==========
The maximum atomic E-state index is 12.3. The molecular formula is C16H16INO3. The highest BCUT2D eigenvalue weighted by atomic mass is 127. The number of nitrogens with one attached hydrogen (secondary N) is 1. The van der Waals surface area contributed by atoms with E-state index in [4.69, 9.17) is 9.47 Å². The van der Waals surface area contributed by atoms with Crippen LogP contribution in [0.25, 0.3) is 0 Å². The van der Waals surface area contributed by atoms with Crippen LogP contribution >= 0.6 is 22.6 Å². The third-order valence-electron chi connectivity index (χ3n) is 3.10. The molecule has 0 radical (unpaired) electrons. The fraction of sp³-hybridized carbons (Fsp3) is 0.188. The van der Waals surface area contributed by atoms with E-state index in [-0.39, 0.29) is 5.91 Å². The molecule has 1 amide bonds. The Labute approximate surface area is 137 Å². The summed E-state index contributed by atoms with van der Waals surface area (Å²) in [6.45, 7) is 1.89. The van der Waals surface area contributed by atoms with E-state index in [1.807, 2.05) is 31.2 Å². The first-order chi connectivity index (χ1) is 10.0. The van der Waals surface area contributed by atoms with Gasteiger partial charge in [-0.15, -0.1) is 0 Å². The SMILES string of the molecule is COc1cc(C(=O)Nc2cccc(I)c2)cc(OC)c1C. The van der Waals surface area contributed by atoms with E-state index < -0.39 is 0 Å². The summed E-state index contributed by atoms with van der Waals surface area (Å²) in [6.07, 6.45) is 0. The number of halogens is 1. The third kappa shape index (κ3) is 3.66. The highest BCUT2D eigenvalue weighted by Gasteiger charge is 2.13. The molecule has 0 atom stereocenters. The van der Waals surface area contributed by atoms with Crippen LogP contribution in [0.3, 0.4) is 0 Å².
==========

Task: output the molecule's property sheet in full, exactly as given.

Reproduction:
The maximum atomic E-state index is 12.3. The molecular formula is C16H16INO3. The highest BCUT2D eigenvalue weighted by atomic mass is 127. The number of nitrogens with one attached hydrogen (secondary N) is 1. The van der Waals surface area contributed by atoms with E-state index in [4.69, 9.17) is 9.47 Å². The van der Waals surface area contributed by atoms with Crippen LogP contribution in [0.25, 0.3) is 0 Å². The van der Waals surface area contributed by atoms with Crippen LogP contribution >= 0.6 is 22.6 Å². The third-order valence-electron chi connectivity index (χ3n) is 3.10. The molecule has 0 radical (unpaired) electrons. The fraction of sp³-hybridized carbons (Fsp3) is 0.188. The van der Waals surface area contributed by atoms with E-state index in [-0.39, 0.29) is 5.91 Å². The molecule has 1 amide bonds. The Labute approximate surface area is 137 Å². The summed E-state index contributed by atoms with van der Waals surface area (Å²) in [6.45, 7) is 1.89. The van der Waals surface area contributed by atoms with E-state index in [1.807, 2.05) is 31.2 Å². The first-order chi connectivity index (χ1) is 10.0. The van der Waals surface area contributed by atoms with Gasteiger partial charge in [-0.15, -0.1) is 0 Å². The SMILES string of the molecule is COc1cc(C(=O)Nc2cccc(I)c2)cc(OC)c1C. The van der Waals surface area contributed by atoms with E-state index < -0.39 is 0 Å². The summed E-state index contributed by atoms with van der Waals surface area (Å²) in [6.07, 6.45) is 0. The number of halogens is 1. The third kappa shape index (κ3) is 3.66. The highest BCUT2D eigenvalue weighted by Gasteiger charge is 2.13. The molecule has 0 atom stereocenters. The van der Waals surface area contributed by atoms with Crippen LogP contribution in [0.3, 0.4) is 0 Å².